Medical billing has to do w/billing codes; this is covered briefly in medical school. A lot of places count RVUs, or relative value units, and convert them to currency; other practices are set up differently. You have to decide if you are going to accept insurance or be cash-only, and if you going to accept insurance, whether or not you want to see Medicaid/Medicare pts. Medicaid decides how much each individual code is worth, and a lot of that is based on the time spent on each patient. Procedures also generate more money than other codes, pretty much straight across the board.
 

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If everyone receives the same reimbursement from insurance companies, then how do regional differences in physician earnings arise? I'm only just entering medical school so I'm not very well versed in how physicians get paid. I hope that schools do a bit of education on how this all works. Sometimes it seems like it's purposefully constructed to confuse physicians and pay them less than they are worth.
Insurance companies definitely structure reimbursement rates based on average costs within a given region, and these definitely vary widely. I think even more important, however, is that many doctors today are paid by salary (and bonus), and this is determined by supply and demand within a given region, only loosely tied to those reimbursement rates, since they too are loosely tied to supply and demand for services in an area.

E.g., it's tough to get people to go to rural ND, using @ndafife's example, so salaries rise to attract people, and then insurance reimbursement rates rise to reflect the fact that medical care costs more there. On the other hand, lots of people in low SES inner city areas cannot afford to pay for care, and are on government programs with relatively low reimbursement rates, so it is difficult for practices to offer monetary premiums to attract talent, and that results in persistent doctor shortages (notwithstanding everyone's altruism as demonstrated by all of the volunteer hours prior to applying to med school :)) and relative salaries suck, especially when compared to the cost of living in the nicer parts of those metropolitan areas.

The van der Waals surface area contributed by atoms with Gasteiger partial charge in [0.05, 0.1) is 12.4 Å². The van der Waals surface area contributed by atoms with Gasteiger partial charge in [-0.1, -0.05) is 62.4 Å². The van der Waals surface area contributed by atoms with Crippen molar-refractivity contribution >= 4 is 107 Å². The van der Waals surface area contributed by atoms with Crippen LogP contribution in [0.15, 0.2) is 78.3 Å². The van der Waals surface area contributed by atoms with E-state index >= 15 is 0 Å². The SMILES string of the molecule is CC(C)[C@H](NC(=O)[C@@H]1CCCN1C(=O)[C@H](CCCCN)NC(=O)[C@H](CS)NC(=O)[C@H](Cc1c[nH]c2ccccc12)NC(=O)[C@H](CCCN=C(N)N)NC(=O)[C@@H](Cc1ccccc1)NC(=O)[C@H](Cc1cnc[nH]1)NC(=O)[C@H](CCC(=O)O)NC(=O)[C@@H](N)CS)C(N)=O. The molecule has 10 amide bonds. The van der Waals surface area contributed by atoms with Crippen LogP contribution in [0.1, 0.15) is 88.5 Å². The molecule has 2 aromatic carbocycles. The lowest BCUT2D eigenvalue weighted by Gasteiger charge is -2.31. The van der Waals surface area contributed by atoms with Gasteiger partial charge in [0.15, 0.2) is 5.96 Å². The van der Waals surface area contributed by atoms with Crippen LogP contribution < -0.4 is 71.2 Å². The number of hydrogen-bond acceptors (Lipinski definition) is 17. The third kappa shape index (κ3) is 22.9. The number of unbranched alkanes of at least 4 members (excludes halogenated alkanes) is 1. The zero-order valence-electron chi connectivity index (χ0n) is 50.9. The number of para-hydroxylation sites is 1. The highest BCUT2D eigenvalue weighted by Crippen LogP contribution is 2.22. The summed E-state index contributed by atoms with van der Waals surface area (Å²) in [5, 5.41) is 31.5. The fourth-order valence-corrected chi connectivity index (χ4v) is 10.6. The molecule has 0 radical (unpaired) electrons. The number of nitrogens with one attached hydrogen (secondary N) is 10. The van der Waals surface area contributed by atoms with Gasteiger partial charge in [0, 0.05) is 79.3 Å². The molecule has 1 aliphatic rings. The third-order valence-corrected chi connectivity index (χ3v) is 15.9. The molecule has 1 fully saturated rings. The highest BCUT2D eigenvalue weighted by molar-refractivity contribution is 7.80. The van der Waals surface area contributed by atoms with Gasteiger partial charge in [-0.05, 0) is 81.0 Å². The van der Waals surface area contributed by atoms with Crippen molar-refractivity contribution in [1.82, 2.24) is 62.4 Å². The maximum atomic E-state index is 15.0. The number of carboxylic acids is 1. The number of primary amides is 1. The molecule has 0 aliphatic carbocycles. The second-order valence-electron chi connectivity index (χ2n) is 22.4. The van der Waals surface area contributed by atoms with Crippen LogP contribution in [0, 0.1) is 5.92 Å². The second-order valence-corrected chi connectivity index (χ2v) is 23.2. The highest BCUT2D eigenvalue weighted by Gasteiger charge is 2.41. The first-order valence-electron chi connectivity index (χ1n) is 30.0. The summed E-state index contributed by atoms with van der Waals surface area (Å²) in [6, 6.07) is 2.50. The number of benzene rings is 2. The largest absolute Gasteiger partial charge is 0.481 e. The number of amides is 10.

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definitely not better pay as others said but may help getting first job since there will be fewer private groups in big and mid size cities going forward and brand name will get you the interviews like other fields.
 
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Flodaddy

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A Hopkins grad bills as much as a state school grad. No need to pay someone more. Top academic program don't always offer the best training. Top places sometimes do a lot of testing/imaging/use technology that's not realistic to use outside of academics. You may need to relearn some things when you lose those resources. You have to judge all programs on a case by case basis.

Like @ndafife said, for some fellowships in some specialties you are better off going to top programs. But it depends on the field. You can do a lot of the subspecialty surgeries in uro w/o a fellowship as long as you have the hands on exposure. If you go to a place with poor autonomy/fellows who don't share, you won't get the experience needed to do those cases w/o a fellowship. A fellowship is for those who want to do academics, get experience w/ things they didn't do in residency, or for peds.

Top places may help for PP jobs outside your region. Practices will know the quality of grads in their region and having an attending the practice personally knows vouching for you is worth much more than residency program name.